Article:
Comfort Inn/Jeckyll Island Swell Statistics, September: All Swell – Any Wind
The graph describes the variation of swells directed at Comfort Inn/Jeckyll Island through an average September. It is based on 1920 NWW3 model predictions since 2006 (values every 3 hours). The wave model does not forecast surf and wind right at the coast so we have chosen the most applicable grid node based on what we know about Comfort Inn/Jeckyll Island. In the case of Comfort Inn/Jeckyll Island, the best grid node is 40 km away (25 miles).
The rose diagram illustrates the distribution of swell sizes and directions, while the graph at the bottom shows the same thing without direction information. Five colours represent increasing wave sizes. Very small swells of less than 0.5m (1.5 feet) high are shown in blue. These were forecast only 13% of the time. Green and yellow represent increasing swell sizes and highest swells greater than >3m (>10ft) are shown in red. In each graph, the area of any colour is proportional to how often that size swell was forecast.
The diagram indicates that the most common swell direction, shown by the biggest spokes, was E (which was the same as the dominant wind direction). Because the wave model grid is away from the coast, sometimes a strong offshore wind blows largest waves away from Comfort Inn/Jeckyll Island and out to sea. We group these with the no surf category of the bar chart. To avoid confusion we don't show these in the rose plot. Because wind determines whether or not waves are good for surfing at Comfort Inn/Jeckyll Island, you can load a different image that shows only the swells that were forecast to coincide with glassy or offshore wind conditions. In a typical September, swells large enough to cause clean enough to surf waves at Comfort Inn/Jeckyll Island run for about 87% of the time.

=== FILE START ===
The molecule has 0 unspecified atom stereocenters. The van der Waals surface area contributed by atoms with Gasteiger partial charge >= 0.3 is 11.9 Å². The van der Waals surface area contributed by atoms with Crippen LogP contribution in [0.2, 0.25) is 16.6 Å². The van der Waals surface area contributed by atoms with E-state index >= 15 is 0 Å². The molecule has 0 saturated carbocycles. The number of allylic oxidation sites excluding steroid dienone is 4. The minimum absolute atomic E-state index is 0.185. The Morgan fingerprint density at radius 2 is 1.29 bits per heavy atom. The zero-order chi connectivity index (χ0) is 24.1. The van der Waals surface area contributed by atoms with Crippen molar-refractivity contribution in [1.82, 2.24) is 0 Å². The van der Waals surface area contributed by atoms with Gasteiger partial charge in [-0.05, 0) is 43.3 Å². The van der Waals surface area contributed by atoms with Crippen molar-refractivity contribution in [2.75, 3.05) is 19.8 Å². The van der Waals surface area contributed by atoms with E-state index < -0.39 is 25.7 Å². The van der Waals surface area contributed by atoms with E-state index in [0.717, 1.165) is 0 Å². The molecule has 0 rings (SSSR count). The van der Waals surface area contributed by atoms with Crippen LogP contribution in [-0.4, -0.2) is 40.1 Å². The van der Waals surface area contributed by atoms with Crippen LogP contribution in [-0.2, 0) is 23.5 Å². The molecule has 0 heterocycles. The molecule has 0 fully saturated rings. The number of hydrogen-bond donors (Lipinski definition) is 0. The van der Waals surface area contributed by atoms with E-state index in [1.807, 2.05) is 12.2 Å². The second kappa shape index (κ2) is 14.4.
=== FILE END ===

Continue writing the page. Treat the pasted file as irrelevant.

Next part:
IMPORTANT: Beta version feature! Swell heights are open water values from NWW3. There is no attempt to model near-shore effects. Coastal wave heights will generally be less, especially if the break does not have unobstructed exposure to the open ocean.